Lake Country residents in favour of purchasing the CN Rail corridor in their community may not have had their say in the district’s failed alternative approval process, but they have been flooding Lake Country municipal hall this week, pledging support for the acquisition.
Lake Country mayor James Baker is convinced by the reaction of the public that residents would approve the district’s attempts to purchase part of the rail corridor, if they are given the chance in a referendum question on the matter.
“We’ve had an overwhelming outpouring of people who are shocked and dismayed it didn’t go through,” said Baker this week of the e-mails and phone calls the district has received. “They don’t understand why even 960 people would be against it . But there was a pretty concerted effort to make it unpalatable in the end by the (no) group going around. It only took 10 per cent and they got that by going after people and asking if they want to pay more taxes. But if you think about what they said no to, it was no vision, no future, no potential for a great community asset.”
Baker said the district went to the alternative approval process as opposed to a referendum for a few reasons. He said Lake Country didn’t believe there would be much opposition to the plan, which only proposed about a 1.68 per cent tax hike for 20 years. The AAP also came with no cost as opposed to between $10,000 and $15,000 to hold a referendum. And the timing to hold a referendum also didn’t work to get an answer before a potential deal between the municipalities and CN Rail is supposed to close, on March 31.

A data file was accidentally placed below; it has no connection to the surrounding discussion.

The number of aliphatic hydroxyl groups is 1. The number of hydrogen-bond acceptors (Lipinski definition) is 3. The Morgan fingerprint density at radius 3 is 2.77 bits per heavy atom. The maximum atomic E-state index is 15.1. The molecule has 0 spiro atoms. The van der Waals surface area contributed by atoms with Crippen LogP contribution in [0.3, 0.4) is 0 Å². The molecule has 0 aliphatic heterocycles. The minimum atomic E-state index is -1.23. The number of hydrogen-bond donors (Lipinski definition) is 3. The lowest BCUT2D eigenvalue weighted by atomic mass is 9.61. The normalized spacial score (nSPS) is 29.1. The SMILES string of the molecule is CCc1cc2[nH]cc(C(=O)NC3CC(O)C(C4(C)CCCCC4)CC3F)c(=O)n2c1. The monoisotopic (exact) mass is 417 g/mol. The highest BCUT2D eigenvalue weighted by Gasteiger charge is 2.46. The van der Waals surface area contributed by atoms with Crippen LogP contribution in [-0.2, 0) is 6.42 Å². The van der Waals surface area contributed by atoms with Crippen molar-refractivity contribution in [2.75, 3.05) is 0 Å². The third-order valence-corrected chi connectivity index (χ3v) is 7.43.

But now Baker says it’s incumbent on CN to allow for an extension of the closing date for the district to hold a referendum and allow everyone in the community a chance to vote.
“A referendum is really our only option so if CN is serious about trying to help communities,” they will allow the extension, he said. “If they think they could get more by selling it piece-meal that might be their strategy. We’re waiting to hear if we can have an extension. I’m hopeful because this is a major milestone in Lake Country’s future.”
It’s expected the earliest a referendum could be held in Lake Country is early May.
Baker also said allowing Kelowna to purchase the entirety of the line through Lake Country is not an option he would like to see. Under the proposed deal, Kelowna was going to purchase about half of the line for $2.6 million and allow the district to pay it back over time. Baker says Lake Country must own the corridor that runs through its boundaries.
“We certainly don’t want 16 kilometres of our community owned by Kelowna so we have to figure out some way of getting this done,” said Baker. “I think the possibility is still there.”